Because so many of nanotechnologies benefits and consequences are still unrealized, it offers rich opportunities for both science learning and civic reflection. Distinguishing the actual fact from the speculative images, and the possible technologies from the improbable outcomes, requires a technical understanding of NT. Sorting out and responsibly evaluating the concerns about social disruption or inequity requires understanding scientific and technical research as a social and political process. By combining these skills in the classroom we hope to cultivate a critical and civil discussion of science and technology in an emerging field amongst a younger generation. This project combines the content of NT, (e.g., the methods of visualization, experimentation, manufacture, and the evaluation of what is and is not technically feasible) with the social context of NT (issues of ethics, regulation, risk assessment, history, funding, intellectual property, controversy and conflict). We target a broad range of students because today’s undergraduates are tomorrow’s producers and consumers of NT applications. They will also become the civic leaders, regulators or policy makers that will influence NT’s future trajectory.

What Teaching and Learning Strategies Are Used to Connect the Science Content to the Civic Context?

Glossaries: Each week, students submit a one-page definition of two technical terms from the readings and class discussions such that by the end of the course, each student has produced a glossary of 30 concepts specific to NT. The glossary entries are graded for technical accuracy and articulation of social context.

Quizzes: A brief quiz is administered at the end of each theme to assess the students’ understanding of the content of that theme. Students are given a set of mandatory questions, which address both content and context, and asked to choose from among several other questions. In this way, no student avoids being assessed on material from the less familiar aspect of the course (i.e., science student must answer questions about social aspects and vice versa), yet they get a chance to play to their strengths.

Role-play exercise: This capstone experience requires the student to adopt the role of an actor in society, research the likely viewpoint of that actor with respect to a scenario involving the potential impact of nanotechnology on a local community, and articulate that viewpoint through written and oral testimony at a city council meeting. Students are assessed on the depth of their research, as well as the clarity and impact of their appeals.

Website: The course’s website (Nanotechnology: Content and Context (Anth 235/Chem 235)) features news items, articles, and other interesting links that relate to nanotechnology, an electronic discussion list, and an e-bulletin board. All class materials, including many of the course readings, are available through the site.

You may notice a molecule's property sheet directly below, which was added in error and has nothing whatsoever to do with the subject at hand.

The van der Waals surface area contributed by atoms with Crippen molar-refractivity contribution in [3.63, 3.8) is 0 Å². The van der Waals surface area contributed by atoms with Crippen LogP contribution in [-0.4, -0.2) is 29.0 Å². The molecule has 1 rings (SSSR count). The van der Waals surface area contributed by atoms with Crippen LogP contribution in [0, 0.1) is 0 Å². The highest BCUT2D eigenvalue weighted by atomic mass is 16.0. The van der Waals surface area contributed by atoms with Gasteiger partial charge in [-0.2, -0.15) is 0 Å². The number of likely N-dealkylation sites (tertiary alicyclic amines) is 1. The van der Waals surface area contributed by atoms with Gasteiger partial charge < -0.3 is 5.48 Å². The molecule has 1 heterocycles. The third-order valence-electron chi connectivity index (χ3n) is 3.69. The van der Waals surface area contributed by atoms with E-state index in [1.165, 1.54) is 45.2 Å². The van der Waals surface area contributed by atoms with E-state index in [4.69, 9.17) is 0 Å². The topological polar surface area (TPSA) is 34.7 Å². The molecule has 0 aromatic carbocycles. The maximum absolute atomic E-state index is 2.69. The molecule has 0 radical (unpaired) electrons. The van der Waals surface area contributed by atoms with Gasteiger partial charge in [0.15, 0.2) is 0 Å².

Participation: Preparation for, and involvement in, classroom discussion and experimental activities are a significant portion of the student’s grade.

What Capacious Civic Questions or Problems Are Addressed in the Course and How They Are Linked to the Science Content?


Glossary Assignment

Here’s a few definitions from the Oxford English Dictionary to get you thinking about what it means to write a gloss on a term, and to collect those glosses into a glossary.

gloss, v.

a. trans. To insert glosses or comments on; to comment upon, explain, interpret
b. intr. To introduce a gloss, comment, or explanation upon a word or passage in a text. Also in wider sense, to make comments or remarks (esp.
unfavourable ones) upon a person’s words or actions.

glossary n.

1. A collection of glosses; a list with explanations of abstruse, antiquated, dialectal, or technical terms; a partial dictionary. 1696 Phil. Trans. XIX. 264. The Glossary, at the end, is not only an Account of Words and Phrases, but also an explication of ancient Customs, Laws, and Manners.

Over the semester, students will make a glossary for themselves of terms and phrases central to each the texts we are reading on nanotechnology, culture and society: such as buckministerfullerene, molecular manufacturing, risk perception, posthumanism, convergence, scale effects and so on. The entries in the glossary should define what these things are, but also elaborate on and comment on the significance of these things – historically, economically, culturally, personally.

There must be at least one entry for each week’s readings/lectures, and each entry should be approximately a page long. While the entry should draw on the reading/lectures, students are encouraged to look around for examples and illustrations from the world around them.

Illustrating terms is not limited to writing about them, you may use whatever mode you can think of. This is meant to be a creative exercise in exploring different orders and modes of definition so that you define terms in your own way, with your own words or pictures.

Due: Every Tuesday, In Class

Role Playing Assignment

More information later in the semester…

Readings and Quizzes

Assignment #1: Writing a Book Review of Prey

Choose one of the following: